Mere phrase ‘abused me in a very filthy language’ does not suffice; Required to prove the nature of abuses to make a case under S. 509 IPC: Delhi Court

Tis Hazari Court

   

West, Tis Hazari Courts, Delhi: In a case wherein it is alleged that the accused committed the offence punishable under Section 509 of Penal Code, 1860 (IPC), as the accused started hurling abuses in a filthy language and started to quarrel with the complainant, Devanshu Sajlan, J., held that the court cannot presume that the filthy/ abusive language used amounted to insulting the modesty of the complainant and the prosecution was required to prove the same.

An FIR was registered under Section 509 IPC, and post investigation on finding a prima facie case against accused, notice under section 509 IPC was served in terms of section 251 Criminal Procedure Code.

The Court remarked that even if the version of the prosecution is believed to be true, it appears that there was a quarrel between the parties related to leakage of water, which led to use of alleged abusive language by the accused. The alleged abusive language appears to have been made in the context of a quarrel/ fight and there is no evidence on record that the said language was used with any sexual overtones.

Placing reliance on Abhijeet J.K. v. State of Kerala, 2020 SCC OnLine Ker 703 the gravamen of Section 509 IPC is the intent to ‘insult the modesty’ of a woman. It is a settled position of law that there is distinction between an act of merely insulting a woman and an act of insulting the modesty of a woman. In order to attract section 509 IPC, merely insulting a woman is not sufficient and insult to the modesty of a woman is required to have been done.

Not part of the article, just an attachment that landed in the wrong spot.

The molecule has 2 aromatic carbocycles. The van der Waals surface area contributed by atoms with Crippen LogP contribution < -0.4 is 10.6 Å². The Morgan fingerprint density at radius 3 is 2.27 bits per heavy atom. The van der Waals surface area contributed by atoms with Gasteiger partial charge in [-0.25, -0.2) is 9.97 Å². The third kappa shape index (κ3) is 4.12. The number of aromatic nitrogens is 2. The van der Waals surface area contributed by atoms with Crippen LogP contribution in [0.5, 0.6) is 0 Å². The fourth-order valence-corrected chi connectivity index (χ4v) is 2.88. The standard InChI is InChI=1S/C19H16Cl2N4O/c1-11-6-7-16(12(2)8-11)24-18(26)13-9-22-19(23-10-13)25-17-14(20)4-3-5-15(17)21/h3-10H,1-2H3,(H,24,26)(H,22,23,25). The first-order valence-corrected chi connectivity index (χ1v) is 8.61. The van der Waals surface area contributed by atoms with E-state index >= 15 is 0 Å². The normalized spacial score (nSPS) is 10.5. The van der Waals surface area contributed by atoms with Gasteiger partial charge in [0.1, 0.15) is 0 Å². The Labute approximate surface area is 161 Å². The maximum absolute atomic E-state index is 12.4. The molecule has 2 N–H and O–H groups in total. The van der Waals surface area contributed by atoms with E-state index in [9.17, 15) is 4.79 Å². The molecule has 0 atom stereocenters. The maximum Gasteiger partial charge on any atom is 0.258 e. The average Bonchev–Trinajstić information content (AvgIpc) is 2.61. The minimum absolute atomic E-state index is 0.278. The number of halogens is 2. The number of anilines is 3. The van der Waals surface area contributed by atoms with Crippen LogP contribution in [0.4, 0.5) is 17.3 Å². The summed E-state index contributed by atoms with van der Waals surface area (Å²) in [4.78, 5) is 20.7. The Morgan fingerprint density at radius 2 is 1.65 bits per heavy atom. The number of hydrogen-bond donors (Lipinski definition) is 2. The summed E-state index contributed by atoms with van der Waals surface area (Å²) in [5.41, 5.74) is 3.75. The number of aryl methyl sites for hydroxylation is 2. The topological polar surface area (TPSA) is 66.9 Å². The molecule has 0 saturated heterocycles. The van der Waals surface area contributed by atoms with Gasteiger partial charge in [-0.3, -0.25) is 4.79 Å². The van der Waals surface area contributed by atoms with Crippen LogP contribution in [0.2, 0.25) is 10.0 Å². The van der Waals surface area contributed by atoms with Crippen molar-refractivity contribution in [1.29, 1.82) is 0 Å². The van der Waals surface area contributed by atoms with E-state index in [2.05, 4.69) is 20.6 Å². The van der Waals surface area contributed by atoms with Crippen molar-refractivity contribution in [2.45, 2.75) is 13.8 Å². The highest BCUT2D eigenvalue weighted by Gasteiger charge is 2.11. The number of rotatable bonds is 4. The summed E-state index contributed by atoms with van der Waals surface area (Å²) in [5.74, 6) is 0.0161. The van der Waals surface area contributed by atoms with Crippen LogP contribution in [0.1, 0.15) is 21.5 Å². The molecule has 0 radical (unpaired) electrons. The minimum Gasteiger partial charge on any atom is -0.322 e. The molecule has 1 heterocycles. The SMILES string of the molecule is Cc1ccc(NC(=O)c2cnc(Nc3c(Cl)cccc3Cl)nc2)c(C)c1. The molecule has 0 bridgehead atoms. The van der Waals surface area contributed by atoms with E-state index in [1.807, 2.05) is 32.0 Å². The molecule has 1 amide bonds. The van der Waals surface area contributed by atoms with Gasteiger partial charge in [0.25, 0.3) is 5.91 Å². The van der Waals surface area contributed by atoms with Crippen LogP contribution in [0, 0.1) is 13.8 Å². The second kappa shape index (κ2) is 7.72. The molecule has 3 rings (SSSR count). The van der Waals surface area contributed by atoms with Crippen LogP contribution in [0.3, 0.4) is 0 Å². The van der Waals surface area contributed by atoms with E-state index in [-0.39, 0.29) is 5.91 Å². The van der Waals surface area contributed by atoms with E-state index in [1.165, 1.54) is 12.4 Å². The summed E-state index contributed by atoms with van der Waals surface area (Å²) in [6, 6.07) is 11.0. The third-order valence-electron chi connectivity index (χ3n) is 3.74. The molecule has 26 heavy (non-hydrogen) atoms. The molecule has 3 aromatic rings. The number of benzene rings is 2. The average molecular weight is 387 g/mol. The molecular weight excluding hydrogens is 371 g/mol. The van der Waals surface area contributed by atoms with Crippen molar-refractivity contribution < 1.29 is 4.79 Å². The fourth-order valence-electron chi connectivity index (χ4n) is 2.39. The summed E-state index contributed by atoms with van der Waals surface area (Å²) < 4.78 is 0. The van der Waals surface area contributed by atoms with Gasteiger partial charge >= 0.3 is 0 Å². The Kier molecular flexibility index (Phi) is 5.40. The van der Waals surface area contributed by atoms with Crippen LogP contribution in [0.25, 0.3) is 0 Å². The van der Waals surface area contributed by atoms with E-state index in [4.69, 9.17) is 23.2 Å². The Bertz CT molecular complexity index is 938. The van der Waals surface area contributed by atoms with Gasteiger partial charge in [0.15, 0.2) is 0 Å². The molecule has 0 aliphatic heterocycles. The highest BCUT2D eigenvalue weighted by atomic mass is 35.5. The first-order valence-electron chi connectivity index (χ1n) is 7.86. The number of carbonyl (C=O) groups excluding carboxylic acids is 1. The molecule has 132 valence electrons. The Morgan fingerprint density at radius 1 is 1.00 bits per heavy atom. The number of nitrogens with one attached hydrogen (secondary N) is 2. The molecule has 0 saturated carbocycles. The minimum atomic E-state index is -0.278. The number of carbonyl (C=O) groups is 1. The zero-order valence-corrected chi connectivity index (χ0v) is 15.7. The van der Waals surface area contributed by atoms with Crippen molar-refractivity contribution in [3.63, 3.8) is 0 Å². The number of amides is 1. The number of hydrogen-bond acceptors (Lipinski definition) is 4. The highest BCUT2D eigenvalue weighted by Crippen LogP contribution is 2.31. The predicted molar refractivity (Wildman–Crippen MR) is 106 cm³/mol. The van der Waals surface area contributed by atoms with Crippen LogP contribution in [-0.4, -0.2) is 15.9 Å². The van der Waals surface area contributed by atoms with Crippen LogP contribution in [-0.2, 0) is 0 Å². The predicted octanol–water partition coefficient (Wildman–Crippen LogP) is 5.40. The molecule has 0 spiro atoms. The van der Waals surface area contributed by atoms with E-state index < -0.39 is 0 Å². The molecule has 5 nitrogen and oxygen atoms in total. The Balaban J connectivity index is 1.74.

The term ‘modesty’ was defined by Supreme Court in Raju Pandurang Mahale v. State of Maharashtra, (2004) 4 SCC 371, as the essence of a woman’s modesty is her sex, i.e., modesty is a virtue which attaches to a female owing to her sex. Thus, the Court noted that the ultimate test for ascertaining whether modesty has been outraged is whether the action of the offender is such as could be perceived as one which is capable of shocking the sense of decency of a woman, keeping in mind that the essence of a woman’s modesty is her sex.

Keeping in view, that in criminal law, the burden of proof on the prosecution is that of beyond reasonable doubt, in the present case, the prosecution has failed to prove or bring on record the nature of alleged abuses hurled at the complainant as the only allegation made is that when she visited the accused to complain about leakage of water from AC, “the accused started abusing her in very filthy language and started quarrelling with her, which is not sufficient.

Relying on the definition of “verbal abuse” given in Black’s Law Dictionary (9th edn.), it does not include ‘insults’ within its meaning and cannot be equated with insult to modesty of a woman. The Court observed that it cannot presume that the filthy/ abusive language used amounted to insulting the modesty of the complainant especially when the prosecution has failed to bring on record the nature and wording of insults which were hurled towards the complainant.

The Court held that the prosecution was required to prove the offence under Section 509 IPC beyond reasonable doubt, which the prosecution has failed to do as Apart from the allegation of usage of abusive/ filthy language, there is nothing specific on record which points towards the guilt of the accused.

[State v. Ankit Shukla, 2022 SCC OnLine Dis Crt (Del) 45, decided on 30-09-2022]


Advocates who appeared in this case:

Vijay Dagar, Ld. APP, Advocate, for the State;

Aditya Kale, Ld., Advocate, Counsel for the accused.


*Arunima Bose, Editorial Assistant has put this report together.

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